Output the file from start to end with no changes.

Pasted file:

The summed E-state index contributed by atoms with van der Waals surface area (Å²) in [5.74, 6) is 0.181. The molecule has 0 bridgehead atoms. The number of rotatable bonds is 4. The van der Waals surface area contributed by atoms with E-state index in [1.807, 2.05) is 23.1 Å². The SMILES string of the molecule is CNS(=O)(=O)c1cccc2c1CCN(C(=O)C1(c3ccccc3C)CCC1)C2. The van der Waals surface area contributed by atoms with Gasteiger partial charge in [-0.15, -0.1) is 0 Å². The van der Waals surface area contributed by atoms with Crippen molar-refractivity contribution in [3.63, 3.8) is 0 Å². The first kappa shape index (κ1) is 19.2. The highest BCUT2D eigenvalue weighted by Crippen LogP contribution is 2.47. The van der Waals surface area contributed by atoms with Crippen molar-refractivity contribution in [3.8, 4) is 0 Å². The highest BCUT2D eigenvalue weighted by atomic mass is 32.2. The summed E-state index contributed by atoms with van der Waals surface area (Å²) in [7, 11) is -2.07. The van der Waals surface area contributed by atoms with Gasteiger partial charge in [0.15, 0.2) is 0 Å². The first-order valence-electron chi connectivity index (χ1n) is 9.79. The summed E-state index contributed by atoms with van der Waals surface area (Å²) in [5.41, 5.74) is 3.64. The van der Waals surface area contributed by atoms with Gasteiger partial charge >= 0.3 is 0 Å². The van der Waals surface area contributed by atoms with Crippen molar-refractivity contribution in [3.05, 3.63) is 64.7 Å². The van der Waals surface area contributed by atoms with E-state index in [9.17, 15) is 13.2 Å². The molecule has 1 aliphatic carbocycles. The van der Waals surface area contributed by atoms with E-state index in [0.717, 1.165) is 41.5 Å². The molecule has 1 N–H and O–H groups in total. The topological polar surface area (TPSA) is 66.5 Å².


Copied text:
The summed E-state index contributed by atoms with van der Waals surface area (Å²) in [5.74, 6) is 0.181. The molecule has 0 bridgehead atoms. The number of rotatable bonds is 4. The van der Waals surface area contributed by atoms with E-state index in [1.807, 2.05) is 23.1 Å². The SMILES string of the molecule is CNS(=O)(=O)c1cccc2c1CCN(C(=O)C1(c3ccccc3C)CCC1)C2. The van der Waals surface area contributed by atoms with Gasteiger partial charge in [-0.15, -0.1) is 0 Å². The van der Waals surface area contributed by atoms with Crippen molar-refractivity contribution in [3.63, 3.8) is 0 Å². The first kappa shape index (κ1) is 19.2. The highest BCUT2D eigenvalue weighted by Crippen LogP contribution is 2.47. The van der Waals surface area contributed by atoms with Crippen molar-refractivity contribution in [3.8, 4) is 0 Å². The highest BCUT2D eigenvalue weighted by atomic mass is 32.2. The summed E-state index contributed by atoms with van der Waals surface area (Å²) in [7, 11) is -2.07. The van der Waals surface area contributed by atoms with Gasteiger partial charge in [0.15, 0.2) is 0 Å². The first-order valence-electron chi connectivity index (χ1n) is 9.79. The summed E-state index contributed by atoms with van der Waals surface area (Å²) in [5.41, 5.74) is 3.64. The van der Waals surface area contributed by atoms with Gasteiger partial charge >= 0.3 is 0 Å². The van der Waals surface area contributed by atoms with Crippen molar-refractivity contribution in [3.05, 3.63) is 64.7 Å². The van der Waals surface area contributed by atoms with E-state index in [9.17, 15) is 13.2 Å². The molecule has 1 aliphatic carbocycles. The van der Waals surface area contributed by atoms with E-state index in [0.717, 1.165) is 41.5 Å². The molecule has 1 N–H and O–H groups in total. The topological polar surface area (TPSA) is 66.5 Å².